‘New Wave LA’...is heavily influenced by 'So You Think You Can Dance’ choreographers.

May 9, 2010

Three couples are negotiating a series of head-to-head moves, rapid-fi re turns and daring leaps to cranked-up tango music of Astor Piazzolla. At fi rst glance they could be contestants in a postmodern dance marathon.


In reality, they are rehearsing a new piece for Los Angeles Ballet’s fi nal program of its fourth season. The benefi cent task mistress calling the shots is choreographer Sonya Tayeh, the heavily tattooed 33-year-old known for her work on Fox’s hit television show “So You Think You Can Dance.”


“I want you to feel the energy in your temples,” says Tayeh, her rhinestone-dotted ponytail sprouting beneath a purple-streaked neo-Mohawk. “I need to see that connection.”


Tayeh’s piece is one of four world premieres commissioned by LAB’s husband-and-wife co-artistic directors, Colleen Neary and Thordal Christensen. Premiering Saturday at the Redondo Beach Performing Arts Center, the program has been dubbed “New Wave LA “ and features numbers by “So You Think” choreographers Travis Wall and Mandy Moore and a work by Josie Walsh, an erstwhile ballerina who danced with Joffrey Ballet and Zurich Ballet and who made a work for LAB’s fi rst choreographic workshop last year.


The program represents a departure from the young troupe’s usual mix of George Balanchine and story ballets such as “La Sylphide.”


“These choreographers are young, they’re new, they’re exciting,” says Neary from her offi ce in LAB’s 4,000- square-foot Westside studios. A former New York City Ballet dancer, her svelte body still Balanchine-worthy at 57, Neary says she intended to showcase young choreographers from the start. “We’re building this company from a creative place, where L.A. people who are in the arts can come and create.”


Christensen says: “Some of the choreographers haven’t really worked on pointe before, but that’s the uniqueness of a ballet company — the pointe shoes. How wonderful to be able to bring some of these more commercial choreographers in to classically trained dancers and also give the dancers a chance to do something different.”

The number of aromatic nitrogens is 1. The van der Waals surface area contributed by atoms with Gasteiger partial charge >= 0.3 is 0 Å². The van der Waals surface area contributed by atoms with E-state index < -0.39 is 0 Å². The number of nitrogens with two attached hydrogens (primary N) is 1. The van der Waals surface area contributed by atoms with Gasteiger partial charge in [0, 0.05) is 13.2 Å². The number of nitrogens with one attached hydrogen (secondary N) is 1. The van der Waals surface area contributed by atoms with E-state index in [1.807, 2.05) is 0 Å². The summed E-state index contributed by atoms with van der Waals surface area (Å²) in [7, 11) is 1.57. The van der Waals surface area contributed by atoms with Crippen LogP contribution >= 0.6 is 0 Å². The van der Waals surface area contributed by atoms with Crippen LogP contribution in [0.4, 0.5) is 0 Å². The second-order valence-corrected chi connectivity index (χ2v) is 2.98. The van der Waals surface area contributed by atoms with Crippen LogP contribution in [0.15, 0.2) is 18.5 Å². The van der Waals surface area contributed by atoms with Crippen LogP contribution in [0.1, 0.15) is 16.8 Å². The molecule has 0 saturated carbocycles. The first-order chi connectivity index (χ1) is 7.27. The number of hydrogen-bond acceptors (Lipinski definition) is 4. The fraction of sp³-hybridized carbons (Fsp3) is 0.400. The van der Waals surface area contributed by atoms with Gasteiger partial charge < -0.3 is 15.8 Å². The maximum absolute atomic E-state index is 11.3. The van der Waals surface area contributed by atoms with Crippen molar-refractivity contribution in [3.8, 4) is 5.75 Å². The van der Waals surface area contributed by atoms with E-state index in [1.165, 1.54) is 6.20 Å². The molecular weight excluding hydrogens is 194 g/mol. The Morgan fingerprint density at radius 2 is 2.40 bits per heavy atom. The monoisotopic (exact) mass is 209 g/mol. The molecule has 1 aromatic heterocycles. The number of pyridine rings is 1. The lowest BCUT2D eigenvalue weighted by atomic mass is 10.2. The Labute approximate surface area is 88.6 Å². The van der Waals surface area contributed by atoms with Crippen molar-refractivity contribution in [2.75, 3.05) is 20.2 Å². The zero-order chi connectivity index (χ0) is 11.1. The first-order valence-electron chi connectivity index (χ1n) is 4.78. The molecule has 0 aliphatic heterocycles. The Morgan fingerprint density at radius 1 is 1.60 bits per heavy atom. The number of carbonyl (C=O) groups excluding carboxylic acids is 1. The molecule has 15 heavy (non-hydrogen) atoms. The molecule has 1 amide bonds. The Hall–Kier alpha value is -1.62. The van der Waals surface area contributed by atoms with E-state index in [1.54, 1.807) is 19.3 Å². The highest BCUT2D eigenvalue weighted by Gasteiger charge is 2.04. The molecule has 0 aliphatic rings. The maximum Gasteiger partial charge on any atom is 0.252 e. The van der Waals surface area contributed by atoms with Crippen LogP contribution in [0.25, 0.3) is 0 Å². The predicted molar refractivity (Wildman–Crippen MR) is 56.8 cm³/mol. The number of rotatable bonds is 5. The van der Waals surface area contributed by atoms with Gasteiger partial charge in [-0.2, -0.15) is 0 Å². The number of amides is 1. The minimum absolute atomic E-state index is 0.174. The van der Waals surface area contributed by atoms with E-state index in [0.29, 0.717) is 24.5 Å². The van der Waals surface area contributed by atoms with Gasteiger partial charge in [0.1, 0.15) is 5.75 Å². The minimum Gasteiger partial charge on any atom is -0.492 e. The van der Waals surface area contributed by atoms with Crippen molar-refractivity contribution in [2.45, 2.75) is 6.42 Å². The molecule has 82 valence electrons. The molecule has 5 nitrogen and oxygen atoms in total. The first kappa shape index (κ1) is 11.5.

Straddling the commercial and concert world is not totally foreign to Los Angeles Ballet. A pair of its dancers performed on Fox’s dance show in 2008. And Christensen, who danced with Royal Danish Ballet and was also artistic director of that company before landing in L.A. in 2002 with Neary, choreographed a number for Melissa Sandvig, the show’s “naughty ballerina,” last season.


“So You Think You Can Dance” creator, producer and judge Nigel Lythgoe (the new season begins May 27), says it’s win-win. “It’s important for Los Angeles Ballet to be seen on the cutting edge and show they are not elitist. And working with L.A. Ballet certainly benefi ts the choreographers from the opposite direction — they’re going to have to adapt their styles to a certain degree, to make the dancers look good.”


With the exception of Walsh, the choreographers are accustomed to making three- to fi ve-minute works instead of meatier 20-minute fare. Detroit-born Tayeh, who graduated from Wayne State University with a bachelor’s degree in dance, relishes the challenge. “We only have two days of rehearsal for ‘So You Think You Can Dance,’ which makes us have to get the point across right away. Working with L.A. Ballet is a nice change, but I’m trying to maintain that same sense of the way I move by being athletic with the pointe shoes.”